Welcome. Thank you for taking time to be here, visiting our blog.
Above you will see general themes and ideas that we are writing about, working on and exploring. To the right you will see more specific categories as well as a list of recent posts.
We welcome an exchange of thoughts, resources, critique and experiences. Please be in touch.
Transformazium has been working together on public and socially engaged projects since 2001. Our original point of connection was a shared interest in the expansion and democratization of public space in post September 11 New York City. Street art, graffiti, and acts of public celebration were our counterpoints to fear, privatization, silencing of dissent, and increased police presence. Eventually we began to struggle with the relevance of our projects–we felt as though we were talking to ourselves. We found meaning instead in youth development, farming, and food security issues.
In 2007, we moved to North Braddock, PA. The new sets of resources and challenges that we encountered here have deepened and widened our practice immeasurably. Our model for our practice is relationship based. We are neighbors. Our intention is to examine systems of value; make room for new systems; use the tools of the artist to call attention to existing wealth and strength; use the established social value of art to amplify voices and direct resources; use art and design methods to meet practical needs for information and communication in our neighborhood; speak to multiple audiences and facilitate communication between neighborhoods and communities. We have engaged our neighbors as economically compensated art producers in our Family Portrait Project . We have created an accessible graphic communication tool with our Neighborhood Screen Printing Shop. Our 15104 Communication Network creates a paid position for resident communication experts, and values our neighbors’ skills with our Human Resource Guide. We explore ways to activate the relationship between the buildings in a neighborhood and the people who make the neighborhood. We are currently developing our Resident Artist in Residence and Neighborhood Building projects.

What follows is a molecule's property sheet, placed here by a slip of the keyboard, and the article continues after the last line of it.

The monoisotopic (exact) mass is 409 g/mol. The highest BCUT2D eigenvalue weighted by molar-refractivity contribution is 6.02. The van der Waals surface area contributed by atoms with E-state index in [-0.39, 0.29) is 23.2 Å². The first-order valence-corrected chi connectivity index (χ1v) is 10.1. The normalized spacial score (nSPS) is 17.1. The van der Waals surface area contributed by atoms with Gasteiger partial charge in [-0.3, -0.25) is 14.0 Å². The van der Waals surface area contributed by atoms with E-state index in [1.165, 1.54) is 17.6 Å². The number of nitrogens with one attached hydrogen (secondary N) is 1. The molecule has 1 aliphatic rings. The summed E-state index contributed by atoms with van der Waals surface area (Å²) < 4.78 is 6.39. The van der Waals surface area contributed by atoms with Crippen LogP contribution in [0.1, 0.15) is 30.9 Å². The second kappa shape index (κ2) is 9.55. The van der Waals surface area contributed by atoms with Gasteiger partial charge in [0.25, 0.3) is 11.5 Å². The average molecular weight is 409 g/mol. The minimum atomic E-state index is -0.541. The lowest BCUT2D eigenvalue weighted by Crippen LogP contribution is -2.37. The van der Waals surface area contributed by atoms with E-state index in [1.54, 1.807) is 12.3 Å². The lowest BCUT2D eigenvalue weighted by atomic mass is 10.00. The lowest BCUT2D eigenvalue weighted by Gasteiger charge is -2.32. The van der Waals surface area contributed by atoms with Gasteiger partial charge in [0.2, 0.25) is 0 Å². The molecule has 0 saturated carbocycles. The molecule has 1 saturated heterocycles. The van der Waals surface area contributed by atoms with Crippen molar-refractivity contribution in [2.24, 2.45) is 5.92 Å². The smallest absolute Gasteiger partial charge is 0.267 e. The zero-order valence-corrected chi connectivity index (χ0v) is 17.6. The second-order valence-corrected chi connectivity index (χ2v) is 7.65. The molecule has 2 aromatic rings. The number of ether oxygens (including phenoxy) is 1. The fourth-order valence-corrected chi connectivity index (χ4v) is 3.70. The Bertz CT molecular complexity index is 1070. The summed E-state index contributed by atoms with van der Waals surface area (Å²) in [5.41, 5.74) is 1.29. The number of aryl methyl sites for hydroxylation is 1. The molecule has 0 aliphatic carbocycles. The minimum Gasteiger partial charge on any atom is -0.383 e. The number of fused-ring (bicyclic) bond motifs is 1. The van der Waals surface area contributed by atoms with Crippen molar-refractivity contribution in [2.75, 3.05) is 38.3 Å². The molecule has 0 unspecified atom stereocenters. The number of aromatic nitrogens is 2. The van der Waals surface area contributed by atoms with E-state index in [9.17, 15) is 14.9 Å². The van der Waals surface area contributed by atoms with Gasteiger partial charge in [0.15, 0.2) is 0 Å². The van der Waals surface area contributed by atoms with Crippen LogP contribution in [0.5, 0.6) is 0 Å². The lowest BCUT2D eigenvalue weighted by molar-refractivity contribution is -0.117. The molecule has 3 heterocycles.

We have found ourselves between two realities of our locale. (1) a town marked by industrial collapse, population loss, blight and abandonment, and public health challenges. (2) a town aggressively marketed as a place of opportunity for artists and creative professionals. In navigating these realities, we have listened to our neighbors and examined our responsibility to our neighborhood. We have at many points been reticent to involve ourselves deeply with the larger art world and its institutions because we have been uncertain how our whole neighborhood can interact with these institutions (when one segment of our neighborhood—young, mostly white artists, including ourselves—has the capacity to interact with art institutions seamlessly, troubling issues of power and representation surface, especially when “art” is being described as a strategy to revitalize). We are now at a point where we want to push against these issues and expand our conversation. We trust in the strength of our local relationships, and are excited by the opportunities to expand our local.
us sharing at the QMA: http://vimeo.com/32181489